Sunday, February 24, 2013

Girls, Women and ADHD?

Girls, ADHD?  Huh?  I thought that was a boy thing?  This is the typical response given by most parents, educators and the population, in general, when posed with the concept of a female being diagnosed with ADHD.  The acronym is thrown around (abused, misused and arguably overused) in classrooms daily.  If you were a fly on the wall during such conversation I can almost assure it the label is being directed to a little boy running around the room.  However, current research paints a picture that awareness and accurate perception of this diagnosis has gone awry.

Take the following into account:

1.  Research has quite undoubtedly solidified the argument that ADHD is genetic.
2.  Diagnosed children are transitioning into adulthood.  
3.  More adults are being recognized.
4.  Boys are being diagnosed at a 4:1 ratio to girls.
4.  Adult data shows us that the split is 50/50 for gender.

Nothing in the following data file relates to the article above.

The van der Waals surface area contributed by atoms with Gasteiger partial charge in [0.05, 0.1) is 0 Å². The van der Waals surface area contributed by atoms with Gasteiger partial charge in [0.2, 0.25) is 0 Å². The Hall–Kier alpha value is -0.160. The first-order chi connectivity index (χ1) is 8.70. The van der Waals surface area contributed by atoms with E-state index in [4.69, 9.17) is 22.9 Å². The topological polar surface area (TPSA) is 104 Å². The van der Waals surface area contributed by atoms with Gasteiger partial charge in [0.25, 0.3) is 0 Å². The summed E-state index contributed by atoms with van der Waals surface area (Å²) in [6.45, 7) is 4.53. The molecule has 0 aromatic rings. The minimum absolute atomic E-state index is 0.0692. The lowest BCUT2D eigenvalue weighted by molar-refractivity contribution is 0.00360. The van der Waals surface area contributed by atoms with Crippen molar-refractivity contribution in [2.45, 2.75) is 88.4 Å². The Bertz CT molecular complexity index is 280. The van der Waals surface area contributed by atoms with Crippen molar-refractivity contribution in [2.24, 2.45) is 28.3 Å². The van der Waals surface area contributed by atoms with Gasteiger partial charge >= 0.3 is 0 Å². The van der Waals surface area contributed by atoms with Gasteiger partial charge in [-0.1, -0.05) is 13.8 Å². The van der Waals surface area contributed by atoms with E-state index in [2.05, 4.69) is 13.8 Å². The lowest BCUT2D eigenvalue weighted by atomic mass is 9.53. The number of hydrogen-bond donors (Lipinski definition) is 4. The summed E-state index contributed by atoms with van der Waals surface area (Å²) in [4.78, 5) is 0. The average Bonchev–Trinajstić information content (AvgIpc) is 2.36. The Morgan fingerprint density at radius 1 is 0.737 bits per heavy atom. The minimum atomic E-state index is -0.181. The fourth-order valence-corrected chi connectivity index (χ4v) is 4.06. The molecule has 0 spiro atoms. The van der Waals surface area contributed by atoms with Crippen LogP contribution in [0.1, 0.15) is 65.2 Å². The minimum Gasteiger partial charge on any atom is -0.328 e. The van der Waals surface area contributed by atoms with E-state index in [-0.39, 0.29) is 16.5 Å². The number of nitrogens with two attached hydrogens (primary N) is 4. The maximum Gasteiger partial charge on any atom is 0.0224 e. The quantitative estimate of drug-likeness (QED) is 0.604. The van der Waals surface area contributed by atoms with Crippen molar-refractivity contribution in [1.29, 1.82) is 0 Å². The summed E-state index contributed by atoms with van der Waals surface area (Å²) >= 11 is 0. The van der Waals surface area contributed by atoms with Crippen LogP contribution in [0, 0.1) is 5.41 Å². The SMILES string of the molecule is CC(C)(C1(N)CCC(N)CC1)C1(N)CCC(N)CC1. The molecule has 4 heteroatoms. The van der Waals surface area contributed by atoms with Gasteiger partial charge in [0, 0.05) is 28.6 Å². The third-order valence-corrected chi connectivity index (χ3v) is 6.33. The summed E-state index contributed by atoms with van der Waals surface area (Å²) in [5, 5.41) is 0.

Hmmm... let's think.  Now, if it is genetic I am thinking we are flitting over some girls in the classroom.  But, how?  It is obviously an invasive (and albeit, at times, annoying) disorder for adults to tolerate.  Why would they overlook the girls?  Current theories are postulating that girls may present more with Inattentive symptoms (daydreaming, forgetfulness, etc.).  This is not nearly as obnoxious for the adult as the hyperactive symptoms associated with boys.  As the old saying goes, "The squeaky wheel gets the grease."  Unfortunately, these young girls are suffering.  They are children and this state of the being is their norm.  They begin to internalize their inability to keep up socially and, at times, academically.  Low self-esteem sets in and they are markedly more prone to anxiety and depression.  

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